Detection of human papillomavirus-related squamous cell carcinoma cytologically and by in situ hybridization in fine-needle aspiration biopsies of cervical metastasis: a tool for identifying the site of an occult head and neck primary.Cancer. 2008 Apr 25; 114(2):118-23.C
Fine-needle aspiration (FNA) biopsy often is the first diagnostic procedure performed in patients with head and neck masses. When squamous cell carcinoma (SCC) is diagnosed, proper management and improved prognosis depends on identification of the primary tumor. Recent studies have indicated that human papillomavirus (HPV) infection is associated closely with oropharyngeal SCC and that these tumors have a distinct nonkeratinizing morphology. In this study, the authors explored the value of identifying HPV-related tumors in neck metastases to determine the origin of occult primary head and neck squamous cell carcinoma (HNSCC).
Thirty FNA biopsies of neck metastases from patients with HNSCC were recovered from the authors' files from 2004 to 2005. The primary sites included 13 oropharynx, 13 oral cavity, and 4 larynx/hypopharynx. All patients had corresponding tissue samples from the neck mass and the primary carcinoma. The FNA specimens and corresponding tissue samples were classified as either nonkeratinizing SCC (NKSCC) or keratinizing SCC (KSCC). In situ hybridization for HPV (HPV-ISH) was performed using ethanol-fixed, Papanicolaou-stained smears. A positive signal was defined as dark blue or black nuclear dots. Corresponding formalin-fixed, paraffin-embedded tissue sections also were processed for HPV-ISH.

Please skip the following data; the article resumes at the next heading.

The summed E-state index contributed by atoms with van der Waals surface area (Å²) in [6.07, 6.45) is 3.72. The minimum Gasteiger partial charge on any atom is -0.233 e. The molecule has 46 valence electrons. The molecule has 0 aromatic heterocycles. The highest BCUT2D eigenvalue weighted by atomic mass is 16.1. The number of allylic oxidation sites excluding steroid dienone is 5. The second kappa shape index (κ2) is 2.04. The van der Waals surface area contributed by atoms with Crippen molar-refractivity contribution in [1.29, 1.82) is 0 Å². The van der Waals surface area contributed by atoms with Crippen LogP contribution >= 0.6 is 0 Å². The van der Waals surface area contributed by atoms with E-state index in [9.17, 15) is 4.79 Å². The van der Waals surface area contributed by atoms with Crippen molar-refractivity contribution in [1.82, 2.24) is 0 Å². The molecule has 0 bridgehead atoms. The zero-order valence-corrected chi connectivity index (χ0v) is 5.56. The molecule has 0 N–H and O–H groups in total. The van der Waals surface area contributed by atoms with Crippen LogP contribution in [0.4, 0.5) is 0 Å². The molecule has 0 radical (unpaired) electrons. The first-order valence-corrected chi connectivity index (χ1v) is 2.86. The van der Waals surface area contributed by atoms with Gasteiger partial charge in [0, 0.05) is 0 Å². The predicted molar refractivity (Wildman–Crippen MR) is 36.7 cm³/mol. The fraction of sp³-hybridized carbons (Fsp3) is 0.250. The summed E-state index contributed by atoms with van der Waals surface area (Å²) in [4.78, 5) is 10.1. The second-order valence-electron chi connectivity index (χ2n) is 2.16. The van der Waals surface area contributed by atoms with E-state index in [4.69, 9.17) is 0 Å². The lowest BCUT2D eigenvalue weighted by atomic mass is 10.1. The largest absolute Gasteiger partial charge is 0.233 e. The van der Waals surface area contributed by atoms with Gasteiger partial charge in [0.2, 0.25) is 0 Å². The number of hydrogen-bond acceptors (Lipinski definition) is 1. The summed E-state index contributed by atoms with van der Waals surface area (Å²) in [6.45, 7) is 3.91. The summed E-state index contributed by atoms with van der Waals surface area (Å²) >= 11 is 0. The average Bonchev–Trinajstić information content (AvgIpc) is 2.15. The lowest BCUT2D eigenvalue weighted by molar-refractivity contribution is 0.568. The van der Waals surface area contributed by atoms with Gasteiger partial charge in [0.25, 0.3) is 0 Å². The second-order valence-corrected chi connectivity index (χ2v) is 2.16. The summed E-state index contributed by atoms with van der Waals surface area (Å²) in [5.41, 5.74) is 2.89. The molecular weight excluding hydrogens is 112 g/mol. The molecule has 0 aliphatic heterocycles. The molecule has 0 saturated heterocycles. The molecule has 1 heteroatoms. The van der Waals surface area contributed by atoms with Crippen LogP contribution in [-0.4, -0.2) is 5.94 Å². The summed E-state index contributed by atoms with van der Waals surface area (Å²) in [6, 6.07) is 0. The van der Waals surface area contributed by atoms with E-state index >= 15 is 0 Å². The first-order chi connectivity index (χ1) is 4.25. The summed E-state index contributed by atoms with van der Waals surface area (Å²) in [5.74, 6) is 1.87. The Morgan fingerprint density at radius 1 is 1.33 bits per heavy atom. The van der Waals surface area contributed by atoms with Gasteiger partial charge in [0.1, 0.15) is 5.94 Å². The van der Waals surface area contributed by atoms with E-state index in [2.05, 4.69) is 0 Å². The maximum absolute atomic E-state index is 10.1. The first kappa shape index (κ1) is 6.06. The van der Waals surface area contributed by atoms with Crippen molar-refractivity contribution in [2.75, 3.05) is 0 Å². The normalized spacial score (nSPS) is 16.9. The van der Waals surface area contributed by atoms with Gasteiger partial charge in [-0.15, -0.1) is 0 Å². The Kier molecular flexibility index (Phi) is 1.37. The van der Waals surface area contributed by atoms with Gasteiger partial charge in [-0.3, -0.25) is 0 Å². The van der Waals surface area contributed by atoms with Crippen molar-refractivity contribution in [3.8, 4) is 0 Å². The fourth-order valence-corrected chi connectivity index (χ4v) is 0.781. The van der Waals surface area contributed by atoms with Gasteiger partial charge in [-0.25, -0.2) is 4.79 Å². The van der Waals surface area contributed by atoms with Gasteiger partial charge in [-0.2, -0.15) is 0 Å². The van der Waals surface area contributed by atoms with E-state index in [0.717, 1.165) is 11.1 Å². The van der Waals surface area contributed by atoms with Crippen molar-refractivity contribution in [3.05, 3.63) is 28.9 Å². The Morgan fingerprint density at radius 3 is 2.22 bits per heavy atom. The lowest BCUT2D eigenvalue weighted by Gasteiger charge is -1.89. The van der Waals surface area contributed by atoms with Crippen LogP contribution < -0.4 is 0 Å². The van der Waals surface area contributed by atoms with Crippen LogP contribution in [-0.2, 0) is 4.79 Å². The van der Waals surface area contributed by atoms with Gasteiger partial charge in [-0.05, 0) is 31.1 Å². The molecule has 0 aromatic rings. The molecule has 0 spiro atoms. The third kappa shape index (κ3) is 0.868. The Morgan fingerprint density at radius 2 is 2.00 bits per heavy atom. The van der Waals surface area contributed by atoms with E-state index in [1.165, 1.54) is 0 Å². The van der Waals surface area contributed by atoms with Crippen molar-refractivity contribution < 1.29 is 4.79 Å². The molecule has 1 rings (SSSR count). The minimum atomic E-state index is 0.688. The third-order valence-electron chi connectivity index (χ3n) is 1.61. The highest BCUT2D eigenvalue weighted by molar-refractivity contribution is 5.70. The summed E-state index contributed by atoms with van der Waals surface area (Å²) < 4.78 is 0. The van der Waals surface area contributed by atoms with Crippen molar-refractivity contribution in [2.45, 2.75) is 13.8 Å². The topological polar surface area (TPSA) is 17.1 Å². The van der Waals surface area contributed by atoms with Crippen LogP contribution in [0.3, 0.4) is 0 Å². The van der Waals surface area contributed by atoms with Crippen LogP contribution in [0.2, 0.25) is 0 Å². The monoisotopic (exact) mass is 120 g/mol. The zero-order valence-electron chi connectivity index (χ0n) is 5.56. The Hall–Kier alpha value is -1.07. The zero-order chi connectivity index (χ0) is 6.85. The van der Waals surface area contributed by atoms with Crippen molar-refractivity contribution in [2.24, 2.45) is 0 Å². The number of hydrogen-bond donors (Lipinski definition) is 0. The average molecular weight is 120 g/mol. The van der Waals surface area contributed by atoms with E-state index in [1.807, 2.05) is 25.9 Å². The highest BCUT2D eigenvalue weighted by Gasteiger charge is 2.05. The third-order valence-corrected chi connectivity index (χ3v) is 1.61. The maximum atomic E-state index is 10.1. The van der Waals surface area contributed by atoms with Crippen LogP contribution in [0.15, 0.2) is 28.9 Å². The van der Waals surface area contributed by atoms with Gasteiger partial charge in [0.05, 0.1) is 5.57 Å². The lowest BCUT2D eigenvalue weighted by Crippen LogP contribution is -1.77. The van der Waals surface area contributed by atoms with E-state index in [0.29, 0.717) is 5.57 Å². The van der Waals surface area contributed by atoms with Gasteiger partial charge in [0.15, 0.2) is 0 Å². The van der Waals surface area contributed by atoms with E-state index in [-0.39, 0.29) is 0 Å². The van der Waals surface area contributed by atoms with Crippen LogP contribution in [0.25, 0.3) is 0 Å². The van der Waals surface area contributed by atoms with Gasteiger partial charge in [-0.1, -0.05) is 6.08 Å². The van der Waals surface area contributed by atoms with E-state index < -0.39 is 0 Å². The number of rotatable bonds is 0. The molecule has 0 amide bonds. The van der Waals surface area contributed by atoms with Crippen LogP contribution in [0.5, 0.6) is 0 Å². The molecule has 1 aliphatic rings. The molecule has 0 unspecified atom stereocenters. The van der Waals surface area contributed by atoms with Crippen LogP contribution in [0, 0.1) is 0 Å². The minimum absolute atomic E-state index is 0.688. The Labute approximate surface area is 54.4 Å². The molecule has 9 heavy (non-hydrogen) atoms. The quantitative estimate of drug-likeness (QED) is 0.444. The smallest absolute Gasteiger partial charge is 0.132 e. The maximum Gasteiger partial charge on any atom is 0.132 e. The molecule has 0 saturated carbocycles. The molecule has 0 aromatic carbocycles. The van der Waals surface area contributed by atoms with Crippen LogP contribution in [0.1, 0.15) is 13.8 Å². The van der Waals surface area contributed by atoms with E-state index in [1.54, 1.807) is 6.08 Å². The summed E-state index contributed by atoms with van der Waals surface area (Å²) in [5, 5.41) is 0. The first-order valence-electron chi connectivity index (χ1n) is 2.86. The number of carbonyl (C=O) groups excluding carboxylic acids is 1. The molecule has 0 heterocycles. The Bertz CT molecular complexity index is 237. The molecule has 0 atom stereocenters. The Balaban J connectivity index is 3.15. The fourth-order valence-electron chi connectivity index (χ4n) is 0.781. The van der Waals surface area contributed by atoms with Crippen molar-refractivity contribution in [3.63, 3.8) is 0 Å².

Twenty of the 30 FNA specimens were KSCC, and 10 were NKSCC. Eight of the 10 NKSCCs originated in the oropharynx, and 2 had nonoropharyngeal origin. HPV was detected in 7 of 10 NKSCCs. Ten of 30 (33%) FNA biopsies were positive for HPV, and 9 of those biopsies were metastatic from the oropharynx. Nonkeratinzing morphology or HPV-positive ISH in FNA samples significantly predicted oropharyngeal origin (P < .0069 and P < .0004, respectively).
NKSCC in metastatic cervical lymph nodes predicted positive HPV-ISH and was strongly suggestive of an oropharyngeal primary tumor.